Electricity is evil. It is doubly evil when confined within a motor vehicle. The reason for this is that electricity is the cause of proportionately more intermittent faults than any other system. If something rattles, you can find it and tighten it. If something corrodes, you can strip, repair and refinish it. Even fuel faults (which can be little buggers if they feel in the mood) are usually amenable to logic and careful diagnostics. But electrical faults are thoroughly wicked little monsters who disable your ride, and then disappear. Have they gone, or are they still there, waiting for you to reach that dark, fast stretch of rush-hour A-road before stranding you instantly without power or lights?
I mentioned recently that I had experienced a misfire on the XT and had turned back and dug the Triumph out of hibernation to complete the journey. Yesterday, I got out the multi-meter and checked everything. Twice. Nothing wrong. The battery is reading 12.6V, the alternator is delivering 14.4V at fast idle, reducing to 13.2V if I switch on the lights and heated grips. In other words, fine. I took it for a 5-mile ride (up the hill, so if it conked it would be easier to push - I'm not 18 any more), and it behaved normally. I rode it slow, I rode it fast; I lugged it and revved it; I let it run down to nothing in a high gear and then whacked it open, waiting for the gulp and cough that I had the other evening. Nope - it ran sweetly and well.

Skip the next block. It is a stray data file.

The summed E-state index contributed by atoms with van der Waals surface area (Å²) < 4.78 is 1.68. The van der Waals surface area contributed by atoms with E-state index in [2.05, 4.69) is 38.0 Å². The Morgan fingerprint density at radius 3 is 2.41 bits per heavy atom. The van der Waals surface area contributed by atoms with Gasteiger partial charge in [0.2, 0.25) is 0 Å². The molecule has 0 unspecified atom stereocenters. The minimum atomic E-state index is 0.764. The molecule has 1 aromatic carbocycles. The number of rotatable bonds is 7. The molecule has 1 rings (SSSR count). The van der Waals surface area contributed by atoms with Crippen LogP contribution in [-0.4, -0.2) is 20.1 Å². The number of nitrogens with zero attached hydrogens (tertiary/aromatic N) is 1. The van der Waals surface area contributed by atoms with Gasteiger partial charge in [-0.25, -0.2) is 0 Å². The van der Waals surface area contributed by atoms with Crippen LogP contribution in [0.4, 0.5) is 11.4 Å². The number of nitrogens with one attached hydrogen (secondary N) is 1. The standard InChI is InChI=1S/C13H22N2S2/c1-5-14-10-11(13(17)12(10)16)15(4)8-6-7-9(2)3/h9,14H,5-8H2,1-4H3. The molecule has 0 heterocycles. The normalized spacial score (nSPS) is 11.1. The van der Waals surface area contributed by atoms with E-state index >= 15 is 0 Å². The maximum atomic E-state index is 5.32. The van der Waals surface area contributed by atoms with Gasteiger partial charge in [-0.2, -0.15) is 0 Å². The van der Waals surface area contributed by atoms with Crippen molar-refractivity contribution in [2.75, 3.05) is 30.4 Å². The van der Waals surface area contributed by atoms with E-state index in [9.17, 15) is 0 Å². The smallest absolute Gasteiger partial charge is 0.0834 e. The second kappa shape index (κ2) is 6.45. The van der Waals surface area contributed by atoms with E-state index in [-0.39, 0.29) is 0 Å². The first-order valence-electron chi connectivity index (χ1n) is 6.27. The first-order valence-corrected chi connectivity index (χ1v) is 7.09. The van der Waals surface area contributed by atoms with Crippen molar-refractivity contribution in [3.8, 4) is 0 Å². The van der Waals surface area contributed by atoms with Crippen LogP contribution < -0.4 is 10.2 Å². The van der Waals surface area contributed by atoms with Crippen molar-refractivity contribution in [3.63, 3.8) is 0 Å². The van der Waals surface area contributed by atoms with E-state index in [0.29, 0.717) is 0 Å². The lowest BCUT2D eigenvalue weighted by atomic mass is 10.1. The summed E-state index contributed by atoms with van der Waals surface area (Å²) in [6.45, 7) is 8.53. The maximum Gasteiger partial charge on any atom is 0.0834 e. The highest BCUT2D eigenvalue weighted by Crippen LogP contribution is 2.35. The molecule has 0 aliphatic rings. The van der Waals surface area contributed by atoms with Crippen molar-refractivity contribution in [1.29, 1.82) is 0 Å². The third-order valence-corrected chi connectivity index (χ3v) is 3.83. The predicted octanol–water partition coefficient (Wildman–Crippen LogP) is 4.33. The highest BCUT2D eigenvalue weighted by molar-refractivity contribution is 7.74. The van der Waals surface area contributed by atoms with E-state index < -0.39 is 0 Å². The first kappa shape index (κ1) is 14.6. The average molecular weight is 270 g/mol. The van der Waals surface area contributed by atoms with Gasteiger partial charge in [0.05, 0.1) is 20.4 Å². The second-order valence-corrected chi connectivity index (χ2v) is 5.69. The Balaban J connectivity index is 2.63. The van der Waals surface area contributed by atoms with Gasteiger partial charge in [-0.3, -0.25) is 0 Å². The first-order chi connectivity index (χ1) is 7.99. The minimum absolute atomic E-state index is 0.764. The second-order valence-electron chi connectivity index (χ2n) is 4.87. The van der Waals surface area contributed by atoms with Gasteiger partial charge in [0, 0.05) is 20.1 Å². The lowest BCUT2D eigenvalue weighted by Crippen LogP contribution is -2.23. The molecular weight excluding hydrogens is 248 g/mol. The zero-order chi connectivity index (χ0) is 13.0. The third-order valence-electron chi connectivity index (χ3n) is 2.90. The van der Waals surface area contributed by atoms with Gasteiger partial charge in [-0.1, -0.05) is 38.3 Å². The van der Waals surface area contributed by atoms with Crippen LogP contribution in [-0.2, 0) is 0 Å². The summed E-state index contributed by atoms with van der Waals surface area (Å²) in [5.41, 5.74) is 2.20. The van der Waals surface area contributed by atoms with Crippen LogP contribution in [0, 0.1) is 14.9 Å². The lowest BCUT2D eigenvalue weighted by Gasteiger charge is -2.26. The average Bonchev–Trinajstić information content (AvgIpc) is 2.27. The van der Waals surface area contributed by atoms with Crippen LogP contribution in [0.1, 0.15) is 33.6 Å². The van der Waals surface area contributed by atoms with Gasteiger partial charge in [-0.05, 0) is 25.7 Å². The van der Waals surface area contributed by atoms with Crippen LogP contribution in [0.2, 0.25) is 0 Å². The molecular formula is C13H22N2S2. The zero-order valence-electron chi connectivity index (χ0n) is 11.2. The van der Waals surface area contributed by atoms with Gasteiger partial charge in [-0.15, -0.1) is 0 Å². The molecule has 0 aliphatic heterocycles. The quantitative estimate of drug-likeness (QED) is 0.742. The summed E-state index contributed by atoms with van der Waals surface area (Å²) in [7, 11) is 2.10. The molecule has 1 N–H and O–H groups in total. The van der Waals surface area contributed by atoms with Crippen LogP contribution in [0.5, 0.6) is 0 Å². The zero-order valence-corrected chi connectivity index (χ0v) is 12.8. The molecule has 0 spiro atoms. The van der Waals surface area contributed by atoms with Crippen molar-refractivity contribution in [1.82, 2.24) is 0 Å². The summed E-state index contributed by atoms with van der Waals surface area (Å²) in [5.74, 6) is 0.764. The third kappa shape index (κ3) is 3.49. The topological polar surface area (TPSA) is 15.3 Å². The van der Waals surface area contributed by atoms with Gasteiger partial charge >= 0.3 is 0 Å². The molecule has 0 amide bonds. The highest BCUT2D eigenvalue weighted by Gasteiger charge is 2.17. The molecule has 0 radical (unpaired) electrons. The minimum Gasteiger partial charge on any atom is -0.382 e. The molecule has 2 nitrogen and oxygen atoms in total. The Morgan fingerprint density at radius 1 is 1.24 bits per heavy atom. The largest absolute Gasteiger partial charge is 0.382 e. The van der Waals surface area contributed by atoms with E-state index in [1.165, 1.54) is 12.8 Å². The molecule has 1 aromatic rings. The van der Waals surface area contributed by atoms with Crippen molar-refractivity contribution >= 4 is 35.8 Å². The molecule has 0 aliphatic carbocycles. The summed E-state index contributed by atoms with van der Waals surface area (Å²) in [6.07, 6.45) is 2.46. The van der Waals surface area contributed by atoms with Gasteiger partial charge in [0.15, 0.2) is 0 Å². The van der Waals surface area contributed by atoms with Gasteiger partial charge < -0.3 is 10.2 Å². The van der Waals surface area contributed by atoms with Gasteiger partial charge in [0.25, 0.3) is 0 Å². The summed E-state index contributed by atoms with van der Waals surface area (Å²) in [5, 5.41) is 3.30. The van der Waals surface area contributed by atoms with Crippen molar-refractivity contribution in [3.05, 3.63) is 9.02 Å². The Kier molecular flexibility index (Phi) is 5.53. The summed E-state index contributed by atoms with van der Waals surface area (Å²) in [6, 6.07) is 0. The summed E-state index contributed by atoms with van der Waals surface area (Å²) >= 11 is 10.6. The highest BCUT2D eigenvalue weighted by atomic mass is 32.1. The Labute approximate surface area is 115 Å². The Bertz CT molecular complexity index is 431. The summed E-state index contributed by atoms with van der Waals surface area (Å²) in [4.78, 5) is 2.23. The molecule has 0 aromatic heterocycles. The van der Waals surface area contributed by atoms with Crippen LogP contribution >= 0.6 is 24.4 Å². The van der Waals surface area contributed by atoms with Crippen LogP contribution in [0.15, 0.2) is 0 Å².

I took it out to the shops this morning. Same thing. So now I am in a dilemma: do I use it for work tomorrow, as the problem has gone away? Or do I play safe and take the Triumph on the grounds that the gremlins are just hiding and waiting for their next chance to do me some bad?
The only thing I can guess is wrong is the ignition switch. I know the contacts are a bit iffy. Sometimes increasing the electrical load (like switching on the lights) will kill everything, and only switching the key off and on again will cure it. Perhaps that's it.
I have now got a new switch on order from David Lambert, and I will fit that when I next have a day off. In the meantime, I think the Triumph needs a bit of a run. It's dirty again, after all.